By Wicker Van Orsdel
After a month of feeling like I was living in a car wash, the sun chose to shine June 17 for the Prima Dinner kickoff for this year’s Winefest! Prima dinners take place at various locations throughout the city, and the cost is $250 (yikes!). These winemaker dinners are my favorite among the Winefest events. Bill and I hosted one of the five Prima dinners at the Wicker Park-Sugar Shack (a lodge on a pond in my eponymous park). Typically, the dinners are limited to 45 attendees each, but we bent the rules a bit and Stags Leaped the number to 70! We had a lot of people who had come to be wowed. They were.
It was a warm, beautiful, evening. The pond was shimmering, frogs were croaking, birds were singing—and did I mention it wasn’t raining? The guests arrived and were greeted with some fabulous wine samples from the cellars of oenophiles Bob Margeas, Mark Keairnes and Bill Van Orsdel, who pretended to be sommeliers. As the convivial crowd sipped their wine teasers on the outside deck overlooking the pond, they visited and remarked how wonderful it is to be alive, at Winefest, on a perfect sunny day in Iowa (I’m pretty sure that’s what they said). Anyway, if you had a rough week, this was the place to be—nothing a few hundred samples of wine couldn’t cure!
Inside in the dining area, our host chef, George Formaro (think: Centro, Django, and Gateway) and his voluminous staff were hard at work creating our dinner extraordinaire. The gorgeous room was filled with tables that were brimming with oodles of wine glasses. (This is always a good sign.) At the crepuscular hour, the diners came in and took their seats in the star-lit ceiling of the Sugar Shack Lodge. We were fortunate to have our dining experience paired with Calcareous Winery. Every beautiful course was served with different wine pairings that tantalized our palates. Dana Brown, the owner of Calcareous vineyards, explained her wine selections with each course and told the story of how she sold her Iowa distributorship to live her dream of having her own winery. She passionately ventured into the wonderful world of wine and now produces one of the highest-quality wines in California. Dana is very knowledgeable about the varietals, the soil and climate, and what it takes to make standout wine. She did a great job in her selections of what the ancient Greeks called “the gift of the gods.” (Plus, she was stunning to behold in her hot pink pumps.) We tried them all…and in abundance (just ask the glass washers) and the verdict is: LOVE! We definitely agree with the ancient Greeks.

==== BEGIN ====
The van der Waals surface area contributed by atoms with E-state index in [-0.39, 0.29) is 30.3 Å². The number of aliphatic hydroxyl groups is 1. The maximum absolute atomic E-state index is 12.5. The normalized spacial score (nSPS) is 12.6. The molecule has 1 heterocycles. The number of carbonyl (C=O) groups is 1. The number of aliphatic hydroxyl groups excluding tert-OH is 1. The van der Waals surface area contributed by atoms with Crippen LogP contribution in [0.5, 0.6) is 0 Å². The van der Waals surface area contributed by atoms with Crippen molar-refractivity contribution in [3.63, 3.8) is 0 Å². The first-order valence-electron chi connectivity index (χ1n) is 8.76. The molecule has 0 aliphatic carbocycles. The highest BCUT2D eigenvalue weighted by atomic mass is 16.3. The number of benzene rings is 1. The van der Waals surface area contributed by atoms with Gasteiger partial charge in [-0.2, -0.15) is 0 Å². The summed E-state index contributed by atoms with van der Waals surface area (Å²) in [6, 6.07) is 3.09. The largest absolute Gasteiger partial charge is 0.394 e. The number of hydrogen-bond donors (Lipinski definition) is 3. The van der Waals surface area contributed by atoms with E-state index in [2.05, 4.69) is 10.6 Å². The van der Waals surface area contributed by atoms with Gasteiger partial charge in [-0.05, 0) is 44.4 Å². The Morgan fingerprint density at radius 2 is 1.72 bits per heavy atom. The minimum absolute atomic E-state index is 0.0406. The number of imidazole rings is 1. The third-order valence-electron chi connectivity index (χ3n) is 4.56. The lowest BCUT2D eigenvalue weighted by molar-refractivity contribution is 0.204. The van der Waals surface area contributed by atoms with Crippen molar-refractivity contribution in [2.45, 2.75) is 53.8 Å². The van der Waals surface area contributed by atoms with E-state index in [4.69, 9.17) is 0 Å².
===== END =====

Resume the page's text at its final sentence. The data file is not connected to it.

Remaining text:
While all this sybaritic indulging was going on, I introduced piano player Jamie Poulsen, who accompanied me while I serenaded the diners with a few songs. (It is a given, that if you have a captive audience, you MUST entertain.) Several true believers in fun (there were many, but names will be left out to protect the fabulous) made sure we left no bottle for Dana to take home. When people do not want to leave, it is always the sign of a great party. Trust me.
It was a spectacular dining experience that could not have happened without the concerted efforts of executive director of Des Moines Winefest executive director Kit Curran, board member Chris Diebel, many hardworking volunteers, (especially Tony Rose), and the perfect mixture of George Formaro’s fine cuisine and Dana Brown’s Calcareous Wine, which reigned on this cloudless evening.
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